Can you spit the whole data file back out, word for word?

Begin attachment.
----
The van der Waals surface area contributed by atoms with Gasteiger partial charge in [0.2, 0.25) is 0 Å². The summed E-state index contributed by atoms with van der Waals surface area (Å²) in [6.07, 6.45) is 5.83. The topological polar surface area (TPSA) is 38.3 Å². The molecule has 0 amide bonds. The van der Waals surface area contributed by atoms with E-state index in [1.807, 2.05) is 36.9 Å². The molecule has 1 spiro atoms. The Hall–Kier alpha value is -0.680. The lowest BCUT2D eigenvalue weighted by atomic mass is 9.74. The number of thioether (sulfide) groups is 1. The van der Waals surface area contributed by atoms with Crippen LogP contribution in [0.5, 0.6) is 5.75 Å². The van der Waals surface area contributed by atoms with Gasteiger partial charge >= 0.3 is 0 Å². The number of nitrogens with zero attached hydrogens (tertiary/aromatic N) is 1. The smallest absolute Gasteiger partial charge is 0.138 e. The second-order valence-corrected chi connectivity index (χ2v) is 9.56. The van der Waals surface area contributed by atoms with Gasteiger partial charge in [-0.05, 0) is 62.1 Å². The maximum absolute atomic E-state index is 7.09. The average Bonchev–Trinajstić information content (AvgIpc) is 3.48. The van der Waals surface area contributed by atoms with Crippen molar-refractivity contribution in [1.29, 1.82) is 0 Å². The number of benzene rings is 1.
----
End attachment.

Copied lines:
The van der Waals surface area contributed by atoms with Gasteiger partial charge in [0.2, 0.25) is 0 Å². The summed E-state index contributed by atoms with van der Waals surface area (Å²) in [6.07, 6.45) is 5.83. The topological polar surface area (TPSA) is 38.3 Å². The molecule has 0 amide bonds. The van der Waals surface area contributed by atoms with E-state index in [1.807, 2.05) is 36.9 Å². The molecule has 1 spiro atoms. The Hall–Kier alpha value is -0.680. The lowest BCUT2D eigenvalue weighted by atomic mass is 9.74. The number of thioether (sulfide) groups is 1. The van der Waals surface area contributed by atoms with Crippen LogP contribution in [0.5, 0.6) is 5.75 Å². The van der Waals surface area contributed by atoms with Gasteiger partial charge >= 0.3 is 0 Å². The number of nitrogens with zero attached hydrogens (tertiary/aromatic N) is 1. The smallest absolute Gasteiger partial charge is 0.138 e. The second-order valence-corrected chi connectivity index (χ2v) is 9.56. The van der Waals surface area contributed by atoms with Gasteiger partial charge in [-0.05, 0) is 62.1 Å². The maximum absolute atomic E-state index is 7.09. The average Bonchev–Trinajstić information content (AvgIpc) is 3.48. The van der Waals surface area contributed by atoms with Crippen molar-refractivity contribution in [1.29, 1.82) is 0 Å². The number of benzene rings is 1.